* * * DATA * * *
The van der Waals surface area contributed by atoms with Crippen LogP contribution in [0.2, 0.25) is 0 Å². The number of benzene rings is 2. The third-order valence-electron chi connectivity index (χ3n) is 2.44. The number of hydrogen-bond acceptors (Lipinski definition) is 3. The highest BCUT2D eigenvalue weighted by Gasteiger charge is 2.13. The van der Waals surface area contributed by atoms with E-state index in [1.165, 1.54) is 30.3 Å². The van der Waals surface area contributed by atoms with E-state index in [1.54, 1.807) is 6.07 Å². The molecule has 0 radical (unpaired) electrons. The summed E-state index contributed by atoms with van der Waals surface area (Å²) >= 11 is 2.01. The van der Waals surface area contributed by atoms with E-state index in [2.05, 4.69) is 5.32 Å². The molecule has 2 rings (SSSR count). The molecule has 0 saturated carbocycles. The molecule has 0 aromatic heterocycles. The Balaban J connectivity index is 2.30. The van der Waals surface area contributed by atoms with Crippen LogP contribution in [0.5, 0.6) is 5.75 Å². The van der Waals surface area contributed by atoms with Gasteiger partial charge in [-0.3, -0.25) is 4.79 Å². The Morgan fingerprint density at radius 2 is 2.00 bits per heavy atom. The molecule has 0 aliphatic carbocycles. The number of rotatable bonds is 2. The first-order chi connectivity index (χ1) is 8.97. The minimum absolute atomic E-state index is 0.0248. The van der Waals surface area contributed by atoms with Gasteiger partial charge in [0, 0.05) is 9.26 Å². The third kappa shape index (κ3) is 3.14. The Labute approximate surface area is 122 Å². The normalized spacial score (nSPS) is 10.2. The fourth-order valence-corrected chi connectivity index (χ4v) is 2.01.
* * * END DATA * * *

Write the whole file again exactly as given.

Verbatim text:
The van der Waals surface area contributed by atoms with Crippen LogP contribution in [0.2, 0.25) is 0 Å². The number of benzene rings is 2. The third-order valence-electron chi connectivity index (χ3n) is 2.44. The number of hydrogen-bond acceptors (Lipinski definition) is 3. The highest BCUT2D eigenvalue weighted by Gasteiger charge is 2.13. The van der Waals surface area contributed by atoms with E-state index in [1.165, 1.54) is 30.3 Å². The van der Waals surface area contributed by atoms with E-state index in [1.54, 1.807) is 6.07 Å². The molecule has 0 radical (unpaired) electrons. The summed E-state index contributed by atoms with van der Waals surface area (Å²) >= 11 is 2.01. The van der Waals surface area contributed by atoms with E-state index in [2.05, 4.69) is 5.32 Å². The molecule has 2 rings (SSSR count). The molecule has 0 saturated carbocycles. The molecule has 0 aromatic heterocycles. The Balaban J connectivity index is 2.30. The van der Waals surface area contributed by atoms with Crippen LogP contribution in [0.5, 0.6) is 5.75 Å². The van der Waals surface area contributed by atoms with Gasteiger partial charge in [-0.3, -0.25) is 4.79 Å². The Morgan fingerprint density at radius 2 is 2.00 bits per heavy atom. The molecule has 0 aliphatic carbocycles. The number of rotatable bonds is 2. The first-order chi connectivity index (χ1) is 8.97. The minimum absolute atomic E-state index is 0.0248. The van der Waals surface area contributed by atoms with Gasteiger partial charge in [0, 0.05) is 9.26 Å². The third kappa shape index (κ3) is 3.14. The Labute approximate surface area is 122 Å². The normalized spacial score (nSPS) is 10.2. The fourth-order valence-corrected chi connectivity index (χ4v) is 2.01.